Why We Snap

UNDERSTANDING THE RAGE CIRCUIT IN YOUR BRAIN

R. Douglas Fields PhD

Published by Dutton in Hardback (£19.99) on 12-01-2016

When Doug Fields was robbed on a street in Barcelona with his 17-year-old daughter, he surprised himself by reacting instantly and fighting back explosively. Reflecting on the event, Field, an otherwise amiable scientist in his 50s who had no experience in martial arts or fighting, realized if he had examined the situation logically, he never would have responded that way—risking his life, and his daughter’s, in a violent struggle with a street criminal. But he didn’t think—he just reacted.  

A respected neurobiologist and senior investigator at the National Institutes of Health, R. Douglas Fields, PhD, became obsessed with figuring out what made him react in a manner so contrary to his normal behavior. He recognized the same behavior in so many of the stories that make up daily headlines—otherwise rational people with no history of violence or mental illness suddenly snapping in a domestic dispute, an altercation with police, or road rage attack. Fields concluded that our culture’s misguided understanding of these sudden acts of violence is based on an erroneous assumption: that rage attacks are the product of morally or mentally defective individuals, rather than a product of a biological mechanism we all possess.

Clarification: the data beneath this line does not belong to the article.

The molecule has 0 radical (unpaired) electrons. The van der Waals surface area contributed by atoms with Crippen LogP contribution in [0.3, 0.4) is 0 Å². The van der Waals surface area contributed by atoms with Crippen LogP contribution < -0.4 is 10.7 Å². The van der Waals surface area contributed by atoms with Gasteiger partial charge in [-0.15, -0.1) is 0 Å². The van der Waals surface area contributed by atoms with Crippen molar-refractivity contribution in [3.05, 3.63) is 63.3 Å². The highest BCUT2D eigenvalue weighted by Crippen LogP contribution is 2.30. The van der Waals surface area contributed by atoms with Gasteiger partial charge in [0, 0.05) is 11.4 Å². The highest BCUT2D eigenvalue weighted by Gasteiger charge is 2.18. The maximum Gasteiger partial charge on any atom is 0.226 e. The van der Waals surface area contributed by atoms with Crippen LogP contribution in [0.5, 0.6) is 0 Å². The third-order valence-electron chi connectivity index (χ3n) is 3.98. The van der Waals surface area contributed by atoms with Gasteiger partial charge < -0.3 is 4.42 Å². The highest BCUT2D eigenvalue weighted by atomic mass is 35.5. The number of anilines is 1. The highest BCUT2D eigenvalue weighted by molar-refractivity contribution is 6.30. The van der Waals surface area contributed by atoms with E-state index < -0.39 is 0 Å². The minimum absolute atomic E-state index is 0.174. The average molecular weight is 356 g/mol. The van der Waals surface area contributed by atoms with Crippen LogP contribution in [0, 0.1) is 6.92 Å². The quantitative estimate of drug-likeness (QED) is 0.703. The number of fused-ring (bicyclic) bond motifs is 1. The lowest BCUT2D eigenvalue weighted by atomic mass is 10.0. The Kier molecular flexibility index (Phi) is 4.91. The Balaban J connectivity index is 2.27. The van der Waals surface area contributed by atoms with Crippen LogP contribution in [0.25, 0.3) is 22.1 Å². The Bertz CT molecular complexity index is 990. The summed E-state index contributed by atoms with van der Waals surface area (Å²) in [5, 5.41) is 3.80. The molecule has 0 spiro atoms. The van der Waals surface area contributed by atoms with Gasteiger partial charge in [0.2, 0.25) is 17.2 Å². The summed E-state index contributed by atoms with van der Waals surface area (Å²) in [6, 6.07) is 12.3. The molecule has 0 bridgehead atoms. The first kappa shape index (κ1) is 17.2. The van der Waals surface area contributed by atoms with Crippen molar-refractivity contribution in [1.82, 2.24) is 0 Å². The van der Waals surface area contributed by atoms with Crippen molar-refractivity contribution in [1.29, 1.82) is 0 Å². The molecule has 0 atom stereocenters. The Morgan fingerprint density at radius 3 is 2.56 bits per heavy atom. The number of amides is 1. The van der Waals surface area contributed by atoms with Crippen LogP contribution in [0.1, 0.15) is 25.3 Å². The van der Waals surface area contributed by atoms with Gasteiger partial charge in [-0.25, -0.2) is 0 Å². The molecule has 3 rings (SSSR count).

WHY WE SNAP: Understanding the Rage Circuit in Your Brain is Fields’s unprecedented exploration into the fascinating new science of rage. Using a variety of real life examples—both personal and news-making— Fields explores the inherent capacity to snap that exists in all of us, as well as the triggers that, in the right situation, can unleash a spontaneous fit of rage in almost anyone.

In WHY WE SNAP, Fields explains that violent behavior is the result of the clash between our evolutionary hardwiring and triggers in our contemporary world. He reveals how this hardwiring behind snapping works, illustrating how evolution, sex, fear, genetics, and stress are all integral to the mechanism that controls rage. As demonstrated in the Barcelona anecdote, not every snap is negative—the same pathways in the brain that can result in a violent outburst can also lead to heroism and altruism.

WHY WE SNAP also introduces, for the first time, the nine triggers of the rage circuit, which Fields describes using the mnemonic LIFEMORTS: Life-or-death situation, Insult, Family, Environment, Mate, Order in society, Resources, Tribe, and Stopped. These nine triggers, Fields explains, are at the root of all snaps, regardless of whether they are violent and destructive or heroic and life-saving.

With a totally new perspective, captivating anecdotes, and practical advice, WHY WE SNAP is a fascinating study in both neurobiology and human behavior, as well as a useful tool in navigating the high-stakes, high-stress, and high-alert world around us.

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